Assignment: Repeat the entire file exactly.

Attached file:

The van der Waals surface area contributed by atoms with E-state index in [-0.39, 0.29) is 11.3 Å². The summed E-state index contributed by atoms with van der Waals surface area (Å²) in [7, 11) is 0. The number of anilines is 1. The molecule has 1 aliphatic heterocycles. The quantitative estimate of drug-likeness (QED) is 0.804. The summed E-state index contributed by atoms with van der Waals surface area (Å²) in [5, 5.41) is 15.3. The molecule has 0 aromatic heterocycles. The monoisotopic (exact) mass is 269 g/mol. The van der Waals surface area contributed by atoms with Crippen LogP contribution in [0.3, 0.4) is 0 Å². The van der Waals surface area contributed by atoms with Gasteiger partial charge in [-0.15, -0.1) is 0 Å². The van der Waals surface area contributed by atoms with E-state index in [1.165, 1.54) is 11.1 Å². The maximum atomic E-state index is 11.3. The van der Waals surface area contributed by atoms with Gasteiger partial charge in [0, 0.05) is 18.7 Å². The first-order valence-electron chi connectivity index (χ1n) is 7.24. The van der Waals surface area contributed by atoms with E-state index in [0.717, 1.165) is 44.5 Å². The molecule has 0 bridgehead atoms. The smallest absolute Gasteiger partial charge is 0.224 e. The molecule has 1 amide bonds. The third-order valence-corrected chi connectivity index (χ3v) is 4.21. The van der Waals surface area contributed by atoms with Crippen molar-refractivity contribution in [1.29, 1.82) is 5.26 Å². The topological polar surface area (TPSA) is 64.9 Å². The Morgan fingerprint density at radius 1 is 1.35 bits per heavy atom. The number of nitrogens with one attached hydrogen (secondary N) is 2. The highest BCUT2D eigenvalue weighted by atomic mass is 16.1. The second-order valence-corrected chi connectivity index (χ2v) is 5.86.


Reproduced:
The van der Waals surface area contributed by atoms with E-state index in [-0.39, 0.29) is 11.3 Å². The summed E-state index contributed by atoms with van der Waals surface area (Å²) in [7, 11) is 0. The number of anilines is 1. The molecule has 1 aliphatic heterocycles. The quantitative estimate of drug-likeness (QED) is 0.804. The summed E-state index contributed by atoms with van der Waals surface area (Å²) in [5, 5.41) is 15.3. The molecule has 0 aromatic heterocycles. The monoisotopic (exact) mass is 269 g/mol. The van der Waals surface area contributed by atoms with Crippen LogP contribution in [0.3, 0.4) is 0 Å². The van der Waals surface area contributed by atoms with Gasteiger partial charge in [-0.15, -0.1) is 0 Å². The van der Waals surface area contributed by atoms with E-state index in [1.165, 1.54) is 11.1 Å². The maximum atomic E-state index is 11.3. The van der Waals surface area contributed by atoms with Gasteiger partial charge in [0, 0.05) is 18.7 Å². The first-order valence-electron chi connectivity index (χ1n) is 7.24. The van der Waals surface area contributed by atoms with E-state index in [0.717, 1.165) is 44.5 Å². The molecule has 0 bridgehead atoms. The smallest absolute Gasteiger partial charge is 0.224 e. The molecule has 1 amide bonds. The third-order valence-corrected chi connectivity index (χ3v) is 4.21. The van der Waals surface area contributed by atoms with Crippen molar-refractivity contribution in [1.29, 1.82) is 5.26 Å². The topological polar surface area (TPSA) is 64.9 Å². The Morgan fingerprint density at radius 1 is 1.35 bits per heavy atom. The number of nitrogens with one attached hydrogen (secondary N) is 2. The highest BCUT2D eigenvalue weighted by atomic mass is 16.1. The second-order valence-corrected chi connectivity index (χ2v) is 5.86.